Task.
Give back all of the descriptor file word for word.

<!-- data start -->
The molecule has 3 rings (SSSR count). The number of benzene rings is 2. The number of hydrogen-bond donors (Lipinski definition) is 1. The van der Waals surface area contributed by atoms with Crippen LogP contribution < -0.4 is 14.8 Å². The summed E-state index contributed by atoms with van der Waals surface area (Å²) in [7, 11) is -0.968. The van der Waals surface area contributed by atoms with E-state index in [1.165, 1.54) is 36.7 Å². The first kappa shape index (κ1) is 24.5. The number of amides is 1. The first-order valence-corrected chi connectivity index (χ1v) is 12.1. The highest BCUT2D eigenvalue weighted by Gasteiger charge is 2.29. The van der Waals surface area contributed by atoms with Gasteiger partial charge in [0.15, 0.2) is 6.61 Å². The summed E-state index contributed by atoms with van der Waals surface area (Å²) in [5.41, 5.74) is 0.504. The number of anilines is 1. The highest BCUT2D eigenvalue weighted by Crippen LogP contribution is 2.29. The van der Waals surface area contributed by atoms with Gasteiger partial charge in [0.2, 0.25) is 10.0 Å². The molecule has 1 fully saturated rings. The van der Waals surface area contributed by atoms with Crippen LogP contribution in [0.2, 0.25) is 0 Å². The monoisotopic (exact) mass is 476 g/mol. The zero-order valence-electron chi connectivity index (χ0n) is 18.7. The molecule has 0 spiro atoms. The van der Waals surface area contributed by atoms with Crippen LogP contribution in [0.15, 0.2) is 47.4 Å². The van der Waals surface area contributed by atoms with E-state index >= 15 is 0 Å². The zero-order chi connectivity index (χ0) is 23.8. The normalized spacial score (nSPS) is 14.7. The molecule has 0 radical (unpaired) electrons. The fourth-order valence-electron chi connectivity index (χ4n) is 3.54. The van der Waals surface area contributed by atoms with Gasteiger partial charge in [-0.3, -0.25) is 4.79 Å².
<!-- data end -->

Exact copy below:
The molecule has 3 rings (SSSR count). The number of benzene rings is 2. The number of hydrogen-bond donors (Lipinski definition) is 1. The van der Waals surface area contributed by atoms with Crippen LogP contribution < -0.4 is 14.8 Å². The summed E-state index contributed by atoms with van der Waals surface area (Å²) in [7, 11) is -0.968. The van der Waals surface area contributed by atoms with E-state index in [1.165, 1.54) is 36.7 Å². The first kappa shape index (κ1) is 24.5. The number of amides is 1. The first-order valence-corrected chi connectivity index (χ1v) is 12.1. The highest BCUT2D eigenvalue weighted by Gasteiger charge is 2.29. The van der Waals surface area contributed by atoms with Gasteiger partial charge in [0.15, 0.2) is 6.61 Å². The summed E-state index contributed by atoms with van der Waals surface area (Å²) in [5.41, 5.74) is 0.504. The number of anilines is 1. The highest BCUT2D eigenvalue weighted by Crippen LogP contribution is 2.29. The van der Waals surface area contributed by atoms with Gasteiger partial charge in [0.2, 0.25) is 10.0 Å². The molecule has 1 fully saturated rings. The van der Waals surface area contributed by atoms with Crippen LogP contribution in [0.2, 0.25) is 0 Å². The monoisotopic (exact) mass is 476 g/mol. The zero-order valence-electron chi connectivity index (χ0n) is 18.7. The molecule has 0 spiro atoms. The van der Waals surface area contributed by atoms with Crippen LogP contribution in [0.15, 0.2) is 47.4 Å². The van der Waals surface area contributed by atoms with E-state index >= 15 is 0 Å². The zero-order chi connectivity index (χ0) is 23.8. The normalized spacial score (nSPS) is 14.7. The molecule has 0 radical (unpaired) electrons. The fourth-order valence-electron chi connectivity index (χ4n) is 3.54. The van der Waals surface area contributed by atoms with Gasteiger partial charge in [-0.3, -0.25) is 4.79 Å².